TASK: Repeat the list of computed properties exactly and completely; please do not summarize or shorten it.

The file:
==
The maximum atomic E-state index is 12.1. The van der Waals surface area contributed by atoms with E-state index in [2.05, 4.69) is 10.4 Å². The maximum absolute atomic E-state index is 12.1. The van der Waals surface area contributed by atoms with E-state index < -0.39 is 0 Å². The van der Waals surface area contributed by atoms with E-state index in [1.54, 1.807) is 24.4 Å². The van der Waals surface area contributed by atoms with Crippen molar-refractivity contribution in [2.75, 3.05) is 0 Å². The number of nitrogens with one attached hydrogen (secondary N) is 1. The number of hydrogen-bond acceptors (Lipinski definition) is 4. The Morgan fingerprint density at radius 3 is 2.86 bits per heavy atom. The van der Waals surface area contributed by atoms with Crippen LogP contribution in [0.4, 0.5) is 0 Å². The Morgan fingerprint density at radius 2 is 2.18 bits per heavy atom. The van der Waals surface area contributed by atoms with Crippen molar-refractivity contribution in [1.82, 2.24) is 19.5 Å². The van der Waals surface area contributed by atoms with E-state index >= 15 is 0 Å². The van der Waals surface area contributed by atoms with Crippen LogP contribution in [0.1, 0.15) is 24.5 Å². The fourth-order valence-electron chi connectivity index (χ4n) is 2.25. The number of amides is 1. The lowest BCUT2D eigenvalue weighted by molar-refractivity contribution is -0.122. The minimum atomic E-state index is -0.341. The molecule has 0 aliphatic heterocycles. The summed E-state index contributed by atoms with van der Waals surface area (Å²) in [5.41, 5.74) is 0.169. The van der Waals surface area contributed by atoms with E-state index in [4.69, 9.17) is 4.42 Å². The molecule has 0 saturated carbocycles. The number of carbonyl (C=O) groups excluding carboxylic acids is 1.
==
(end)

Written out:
The maximum atomic E-state index is 12.1. The van der Waals surface area contributed by atoms with E-state index in [2.05, 4.69) is 10.4 Å². The maximum absolute atomic E-state index is 12.1. The van der Waals surface area contributed by atoms with E-state index < -0.39 is 0 Å². The van der Waals surface area contributed by atoms with E-state index in [1.54, 1.807) is 24.4 Å². The van der Waals surface area contributed by atoms with Crippen molar-refractivity contribution in [2.75, 3.05) is 0 Å². The number of nitrogens with one attached hydrogen (secondary N) is 1. The number of hydrogen-bond acceptors (Lipinski definition) is 4. The Morgan fingerprint density at radius 3 is 2.86 bits per heavy atom. The van der Waals surface area contributed by atoms with Crippen LogP contribution in [0.4, 0.5) is 0 Å². The Morgan fingerprint density at radius 2 is 2.18 bits per heavy atom. The van der Waals surface area contributed by atoms with Crippen molar-refractivity contribution in [1.82, 2.24) is 19.5 Å². The van der Waals surface area contributed by atoms with E-state index >= 15 is 0 Å². The van der Waals surface area contributed by atoms with Crippen LogP contribution in [0.1, 0.15) is 24.5 Å². The fourth-order valence-electron chi connectivity index (χ4n) is 2.25. The number of amides is 1. The lowest BCUT2D eigenvalue weighted by molar-refractivity contribution is -0.122. The minimum atomic E-state index is -0.341. The molecule has 0 aliphatic heterocycles. The summed E-state index contributed by atoms with van der Waals surface area (Å²) in [5.41, 5.74) is 0.169. The van der Waals surface area contributed by atoms with E-state index in [4.69, 9.17) is 4.42 Å². The molecule has 0 saturated carbocycles. The number of carbonyl (C=O) groups excluding carboxylic acids is 1.